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How to calculate remaining tax value for Motor Vehicle Recoupment
Posted 30 June 2015 under
The remaining tax value will be the wear and tear/depreciation which can still be claimed on the vehicle. Vehicles are written off over 3 years.
If wear and tear/depreciation was claimed on the car in previous years, and one or two years of allowance can still be claimed, this amount will be the remaining tax value. Please note that Inland Revenue looks at the remaining tax value as if a full 1/3 allowance was claimed. In other words that no apportionment is made for the business vs private use of the vehicle. Therefore, you will need to provide us with the tax value remaining that takes this into account.
For example a car was bought for N$30,000 in 2013. Wear and tear (Cost of car divided by 3 years) was claimed in 2013 and 2014. In 2015 the car is sold, but the remaining tax value of the car is N$10,000. You would enter this amount when asked for the remaining tax value.
Another practical illustration would be as follows:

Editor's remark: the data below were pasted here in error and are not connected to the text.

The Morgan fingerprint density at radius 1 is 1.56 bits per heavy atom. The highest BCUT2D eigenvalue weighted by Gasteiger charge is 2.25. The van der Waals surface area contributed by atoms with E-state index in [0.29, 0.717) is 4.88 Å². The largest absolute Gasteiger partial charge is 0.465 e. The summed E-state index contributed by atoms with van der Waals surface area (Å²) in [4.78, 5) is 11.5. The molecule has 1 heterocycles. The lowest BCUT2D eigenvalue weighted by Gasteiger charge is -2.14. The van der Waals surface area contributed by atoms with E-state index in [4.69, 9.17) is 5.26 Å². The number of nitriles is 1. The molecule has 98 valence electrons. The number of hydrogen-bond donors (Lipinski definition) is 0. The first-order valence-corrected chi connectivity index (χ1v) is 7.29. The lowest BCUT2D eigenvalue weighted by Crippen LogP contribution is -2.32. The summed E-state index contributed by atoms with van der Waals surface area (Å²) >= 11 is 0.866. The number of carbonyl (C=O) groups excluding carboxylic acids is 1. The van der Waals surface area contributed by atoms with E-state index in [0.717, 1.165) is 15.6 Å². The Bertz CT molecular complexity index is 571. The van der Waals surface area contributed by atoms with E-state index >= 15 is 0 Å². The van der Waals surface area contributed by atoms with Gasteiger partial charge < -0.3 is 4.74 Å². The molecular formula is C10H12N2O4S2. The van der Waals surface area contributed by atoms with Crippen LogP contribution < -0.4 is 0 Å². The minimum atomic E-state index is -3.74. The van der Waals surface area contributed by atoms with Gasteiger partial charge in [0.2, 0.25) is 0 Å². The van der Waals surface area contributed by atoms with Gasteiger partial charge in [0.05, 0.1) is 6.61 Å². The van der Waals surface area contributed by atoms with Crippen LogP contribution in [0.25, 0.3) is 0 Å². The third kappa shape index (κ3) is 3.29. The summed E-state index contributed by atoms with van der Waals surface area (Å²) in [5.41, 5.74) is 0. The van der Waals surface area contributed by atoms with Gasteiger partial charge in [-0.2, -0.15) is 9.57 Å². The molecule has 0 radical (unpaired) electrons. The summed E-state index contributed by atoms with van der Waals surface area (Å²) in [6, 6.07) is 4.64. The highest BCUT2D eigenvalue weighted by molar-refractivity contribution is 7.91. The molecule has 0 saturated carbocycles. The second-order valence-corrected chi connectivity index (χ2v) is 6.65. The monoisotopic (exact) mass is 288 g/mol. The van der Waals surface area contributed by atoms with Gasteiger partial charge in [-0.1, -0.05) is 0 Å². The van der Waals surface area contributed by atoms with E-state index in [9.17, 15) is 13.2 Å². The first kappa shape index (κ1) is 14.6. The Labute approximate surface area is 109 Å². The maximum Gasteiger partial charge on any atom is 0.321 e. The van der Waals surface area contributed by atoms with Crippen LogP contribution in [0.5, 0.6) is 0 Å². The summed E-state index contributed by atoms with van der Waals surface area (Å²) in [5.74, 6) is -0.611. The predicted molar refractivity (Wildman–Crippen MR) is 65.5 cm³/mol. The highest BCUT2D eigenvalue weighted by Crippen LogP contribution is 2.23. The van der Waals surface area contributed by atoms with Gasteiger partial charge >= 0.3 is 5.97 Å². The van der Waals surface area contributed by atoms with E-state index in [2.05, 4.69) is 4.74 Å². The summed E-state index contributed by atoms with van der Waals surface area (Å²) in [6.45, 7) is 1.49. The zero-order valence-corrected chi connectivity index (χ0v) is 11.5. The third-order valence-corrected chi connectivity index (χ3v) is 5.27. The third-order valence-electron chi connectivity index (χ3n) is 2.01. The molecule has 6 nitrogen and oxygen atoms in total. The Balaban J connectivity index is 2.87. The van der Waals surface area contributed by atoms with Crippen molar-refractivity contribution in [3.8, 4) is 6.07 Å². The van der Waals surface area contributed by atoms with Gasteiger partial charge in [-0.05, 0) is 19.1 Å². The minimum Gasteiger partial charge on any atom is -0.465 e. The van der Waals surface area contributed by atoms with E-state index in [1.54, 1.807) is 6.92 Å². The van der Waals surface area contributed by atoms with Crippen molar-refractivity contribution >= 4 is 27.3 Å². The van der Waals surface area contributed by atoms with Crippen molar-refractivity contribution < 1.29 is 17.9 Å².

A car was bought for N$30,000 in 2013. Wear and tear (Cost of car divided by 3 years) was claimed in 2013 and 2014. During this time you used the vehicle 50% for business purposes. In 2015 the car is so. The remaining tax value of the car is N$10,000 (as this is the last year during which you were entitled to claim the wear and tear). You would enter this amount when asked for the remaining tax value. You will see that the remaining tax value does not take into account your business vs private use.
Please note that no wear and tear should be claimed in the year that the car is sold (if you claimed wear and tear in the year during which you sold the vehicle, your tax value will reduced by that year's capital allowance that may be claimed).